- 30. Mijatovic-Vukas J, Capling L, Cheng S, Stamatakis E, Louie J, Cheung N, et al. Associations of Diet and Physical Activity with Risk for Gestational Diabetes Mellitus: A Systematic Review and Meta-Analysis. Nutrients [Internet]. 2018 May 30;10(6):698. Available from: http://www.mdpi.com/2072-6643/10/6/698
- 31. Chiavaroli L, Viguiliouk E, Nishi SK, Mejia SB, Rahelić D, Kahleová H, et al. DASH Dietary Pattern and Cardiometabolic Outcomes: An Umbrella Review of Systematic Reviews and Meta-Analyses. Nutrients [Internet]. 2019 Feb 5;11(2):338. Available from: http://www.mdpi.com/2072-6643/11/2/338 pmid:30764511
- 32. Azadbakht L, Mirmiran P, Esmaillzadeh A, Azizi T, Azizi F. Beneficial Effects of a Dietary Approaches to Stop Hypertension Eating Plan on Features of the Metabolic Syndrome. Diabetes Care [Internet]. 2005 Dec 1;28(12):2823–31. Available from: http://care.diabetesjournals.org/cgi/doi/10.2337/diacare.28.12.2823 pmid:16306540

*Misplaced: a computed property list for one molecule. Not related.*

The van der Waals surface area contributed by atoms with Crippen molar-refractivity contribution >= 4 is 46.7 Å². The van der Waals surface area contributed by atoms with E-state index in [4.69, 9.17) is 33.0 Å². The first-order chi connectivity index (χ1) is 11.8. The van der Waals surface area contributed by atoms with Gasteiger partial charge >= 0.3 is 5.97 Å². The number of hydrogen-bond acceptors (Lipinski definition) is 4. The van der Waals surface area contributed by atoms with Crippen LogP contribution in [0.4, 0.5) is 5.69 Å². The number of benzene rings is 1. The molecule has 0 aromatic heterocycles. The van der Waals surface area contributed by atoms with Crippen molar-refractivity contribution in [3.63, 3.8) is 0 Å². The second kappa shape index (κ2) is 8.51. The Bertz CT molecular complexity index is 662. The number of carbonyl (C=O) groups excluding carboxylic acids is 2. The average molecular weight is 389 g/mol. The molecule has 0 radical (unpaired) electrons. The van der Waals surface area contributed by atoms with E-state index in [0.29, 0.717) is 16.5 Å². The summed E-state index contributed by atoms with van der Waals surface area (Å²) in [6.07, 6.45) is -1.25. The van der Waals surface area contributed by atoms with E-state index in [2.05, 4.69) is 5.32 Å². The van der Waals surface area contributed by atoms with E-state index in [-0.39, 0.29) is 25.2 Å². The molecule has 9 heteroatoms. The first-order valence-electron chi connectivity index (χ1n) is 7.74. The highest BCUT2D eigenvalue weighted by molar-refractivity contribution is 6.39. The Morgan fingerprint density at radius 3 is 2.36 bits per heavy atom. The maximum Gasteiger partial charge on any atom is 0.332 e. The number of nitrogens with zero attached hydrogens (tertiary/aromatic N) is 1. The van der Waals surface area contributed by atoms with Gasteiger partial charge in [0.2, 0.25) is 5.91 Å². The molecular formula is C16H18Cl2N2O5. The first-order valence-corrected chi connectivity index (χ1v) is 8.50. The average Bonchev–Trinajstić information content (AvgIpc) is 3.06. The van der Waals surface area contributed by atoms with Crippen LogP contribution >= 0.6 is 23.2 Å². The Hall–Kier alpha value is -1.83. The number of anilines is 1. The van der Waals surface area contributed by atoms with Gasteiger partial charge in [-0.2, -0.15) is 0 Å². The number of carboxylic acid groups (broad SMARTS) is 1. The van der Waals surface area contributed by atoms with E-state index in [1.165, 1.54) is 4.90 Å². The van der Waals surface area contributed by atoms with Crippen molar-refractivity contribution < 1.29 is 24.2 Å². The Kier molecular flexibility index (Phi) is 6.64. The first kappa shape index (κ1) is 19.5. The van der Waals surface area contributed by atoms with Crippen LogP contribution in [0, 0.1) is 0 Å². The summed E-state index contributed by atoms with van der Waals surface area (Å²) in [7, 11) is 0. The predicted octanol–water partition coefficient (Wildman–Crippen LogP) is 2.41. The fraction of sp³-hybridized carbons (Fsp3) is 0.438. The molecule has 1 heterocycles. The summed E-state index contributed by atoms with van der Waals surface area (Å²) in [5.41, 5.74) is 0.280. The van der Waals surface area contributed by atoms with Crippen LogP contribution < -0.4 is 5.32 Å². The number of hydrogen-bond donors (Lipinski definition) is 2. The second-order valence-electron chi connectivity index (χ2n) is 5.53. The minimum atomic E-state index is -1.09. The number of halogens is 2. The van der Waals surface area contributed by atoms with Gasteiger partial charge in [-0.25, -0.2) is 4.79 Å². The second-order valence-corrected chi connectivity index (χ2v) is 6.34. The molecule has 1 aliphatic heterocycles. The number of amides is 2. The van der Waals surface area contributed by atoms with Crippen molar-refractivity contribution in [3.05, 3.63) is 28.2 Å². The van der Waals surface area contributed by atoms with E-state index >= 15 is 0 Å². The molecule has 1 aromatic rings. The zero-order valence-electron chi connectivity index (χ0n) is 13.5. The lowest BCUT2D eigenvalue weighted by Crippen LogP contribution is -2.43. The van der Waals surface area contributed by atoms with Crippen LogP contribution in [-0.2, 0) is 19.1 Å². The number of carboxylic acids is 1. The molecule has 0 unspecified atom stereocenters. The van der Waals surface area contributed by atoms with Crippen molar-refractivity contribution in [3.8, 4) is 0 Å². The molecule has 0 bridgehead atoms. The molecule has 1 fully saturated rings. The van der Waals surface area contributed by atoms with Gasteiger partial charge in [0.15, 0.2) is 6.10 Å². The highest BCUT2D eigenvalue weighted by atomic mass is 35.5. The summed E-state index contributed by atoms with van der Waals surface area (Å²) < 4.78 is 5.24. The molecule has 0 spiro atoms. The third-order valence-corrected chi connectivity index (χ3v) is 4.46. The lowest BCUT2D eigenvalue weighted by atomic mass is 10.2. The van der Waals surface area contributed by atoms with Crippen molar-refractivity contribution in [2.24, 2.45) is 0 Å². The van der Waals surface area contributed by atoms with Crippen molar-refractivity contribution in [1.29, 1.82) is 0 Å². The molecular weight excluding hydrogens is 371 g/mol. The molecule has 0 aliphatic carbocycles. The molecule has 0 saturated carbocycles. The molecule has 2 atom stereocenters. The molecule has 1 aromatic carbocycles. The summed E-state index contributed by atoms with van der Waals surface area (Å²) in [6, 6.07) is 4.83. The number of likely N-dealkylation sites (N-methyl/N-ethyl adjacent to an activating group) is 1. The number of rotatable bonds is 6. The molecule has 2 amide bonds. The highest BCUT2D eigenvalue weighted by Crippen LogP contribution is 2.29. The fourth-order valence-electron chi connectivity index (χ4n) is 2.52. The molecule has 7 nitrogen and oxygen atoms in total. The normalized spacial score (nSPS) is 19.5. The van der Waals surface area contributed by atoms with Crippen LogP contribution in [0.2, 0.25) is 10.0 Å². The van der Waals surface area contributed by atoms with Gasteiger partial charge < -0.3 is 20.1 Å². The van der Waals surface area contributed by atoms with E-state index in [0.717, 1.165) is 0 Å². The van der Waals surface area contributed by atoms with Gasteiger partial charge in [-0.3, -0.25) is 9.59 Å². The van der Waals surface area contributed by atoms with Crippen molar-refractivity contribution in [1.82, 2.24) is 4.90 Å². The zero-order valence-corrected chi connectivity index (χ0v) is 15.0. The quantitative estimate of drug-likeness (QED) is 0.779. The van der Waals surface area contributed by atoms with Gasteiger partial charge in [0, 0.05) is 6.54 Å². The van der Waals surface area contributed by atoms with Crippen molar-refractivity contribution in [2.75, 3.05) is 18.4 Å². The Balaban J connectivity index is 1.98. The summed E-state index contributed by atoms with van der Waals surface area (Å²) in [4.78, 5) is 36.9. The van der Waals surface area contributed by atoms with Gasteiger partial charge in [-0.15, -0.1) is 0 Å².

- 33. Arts ICW, Hollman PCH. Polyphenols and disease risk in epidemiologic studies. Am J Clin Nutr [Internet]. 2005 Jan 1;81(1):317S–325S. Available from: https://academic.oup.com/ajcn/article/81/1/317S/4607645 pmid:15640497
- 34. Pérez-Cano F, Castell M. Flavonoids, Inflammation and Immune System. Nutrients [Internet]. 2016 Oct 21;8(10):659. Available from: http://www.mdpi.com/2072-6643/8/10/659 pmid:27775647
- 35. Kanbay M, Bayram Y, Solak Y, Sanders PW. Dietary potassium: A key mediator of the cardiovascular response to dietary sodium chloride. J Am Soc Hypertens [Internet]. 2013 Sep;7(5):395–400. Available from: https://linkinghub.elsevier.com/retrieve/pii/S0022202X15370834 pmid:23735420
- 36. Haddy FJ, Vanhoutte PM, Feletou M. Role of potassium in regulating blood flow and blood pressure. Am J Physiol Integr Comp Physiol [Internet]. 2006 Mar;290(3):R546–52. Available from: https://www.physiology.org/doi/10.1152/ajpregu.00491.2005 pmid:16467502